Abbott and Costello Meet the Mummy (1955)    0 Stars

“They’re back — in their mummy’s arms!”


Abbott and Costello Meet the Mummy (1955)

Director: Charles Lamont

Cast: Bud Abbott, Lou Costello, Marie Windsor

Synopsis: Bud and Lou find themselves pursued by an Egyptian cult for a special medallion linked to a walking mummy.





Abbott and Costello Meet the Mummy was the comic duo’s last picture for Universal, and their penultimate one together, so it’s quite surprising that it holds up quite well when compared to their other output from this period. The jokes are mostly unoriginal, having appeared in almost every Abbott and Costello movie from the previous ten years. You know the stuff: tubby little Costello repeated stumbling across dead bodies that mysteriously disappear whenever he finally convinces stringy Abbott to come and see. Costello stares at the camera and huffs as if he’s struggling to breathe while holding down his hat with one hand, and Abbott slaps him around the face whenever he gets the opportunity.

The plot sees them in Egypt, looking for a way to get home to the States. They overhear an archaeologist, Dr, Zoomer (Kurt Katch), speaking of the mummy called Klaris that he has found and so they visit his home hoping to get jobs escorting the mummy back to America. Unfortunately, when they arrive at his home, they discover that the doctor has been murdered by a cult that worships Klaris and, as usual with these plots, the police mistakenly suspect the boys of the crime. When Costello accidentally eats a sacred medallion, the boys become involved with the various parties hunting for the mummy’s tomb.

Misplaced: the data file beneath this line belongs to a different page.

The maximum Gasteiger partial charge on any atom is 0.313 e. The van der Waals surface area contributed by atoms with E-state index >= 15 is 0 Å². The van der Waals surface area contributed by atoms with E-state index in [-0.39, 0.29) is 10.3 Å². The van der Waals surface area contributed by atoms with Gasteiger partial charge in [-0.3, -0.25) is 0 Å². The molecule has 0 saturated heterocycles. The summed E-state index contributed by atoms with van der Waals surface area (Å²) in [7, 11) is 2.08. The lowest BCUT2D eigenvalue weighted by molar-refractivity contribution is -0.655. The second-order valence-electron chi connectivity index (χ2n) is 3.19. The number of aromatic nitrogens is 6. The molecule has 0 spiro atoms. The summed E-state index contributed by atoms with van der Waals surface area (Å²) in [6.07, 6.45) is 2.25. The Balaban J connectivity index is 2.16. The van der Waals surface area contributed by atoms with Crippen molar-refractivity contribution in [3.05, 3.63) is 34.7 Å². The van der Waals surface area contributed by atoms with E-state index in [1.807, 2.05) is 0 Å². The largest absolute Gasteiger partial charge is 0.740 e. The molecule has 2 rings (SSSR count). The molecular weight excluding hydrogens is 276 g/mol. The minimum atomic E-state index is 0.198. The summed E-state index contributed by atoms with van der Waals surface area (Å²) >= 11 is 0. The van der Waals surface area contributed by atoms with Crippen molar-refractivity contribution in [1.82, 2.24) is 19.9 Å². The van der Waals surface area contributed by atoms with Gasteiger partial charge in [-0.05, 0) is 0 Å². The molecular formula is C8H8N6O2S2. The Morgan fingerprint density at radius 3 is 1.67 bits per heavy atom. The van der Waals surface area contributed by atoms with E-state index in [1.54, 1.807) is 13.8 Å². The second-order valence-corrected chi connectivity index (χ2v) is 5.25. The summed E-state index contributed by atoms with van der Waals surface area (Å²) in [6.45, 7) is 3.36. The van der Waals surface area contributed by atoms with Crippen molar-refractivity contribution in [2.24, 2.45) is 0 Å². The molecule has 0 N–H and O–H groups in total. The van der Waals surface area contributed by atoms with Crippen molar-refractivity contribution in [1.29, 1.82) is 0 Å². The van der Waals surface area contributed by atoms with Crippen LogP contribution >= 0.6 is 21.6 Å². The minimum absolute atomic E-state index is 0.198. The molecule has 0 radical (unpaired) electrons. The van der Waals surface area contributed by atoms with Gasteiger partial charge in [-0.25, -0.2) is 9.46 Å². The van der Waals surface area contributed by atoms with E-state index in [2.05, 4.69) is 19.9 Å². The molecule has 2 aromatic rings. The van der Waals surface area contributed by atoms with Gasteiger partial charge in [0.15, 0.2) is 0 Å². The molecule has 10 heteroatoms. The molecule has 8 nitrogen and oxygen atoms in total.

To be honest, the plot is immaterial. Abbott and Costello had a small repertoire of tricks which they repeated over and over, and all of them are present and correct here. There are a few funny moments here and there, and for once the boys exercise some restraint and resist the temptation to stretch out each joke way beyond its — and our — endurance. Marie Windsor provides some welcome class as a ruthless adventuress but is largely wasted, but then, let’s face it, no Abbott and Costello movie is going to stretch an actor of any quality. By the end of Abbott & Costello Meet the Mummy we end up with three mummies wandering around, scaring one another with some predictability, and providing the audience with limited amusement.

(Reviewed 8th December 2013)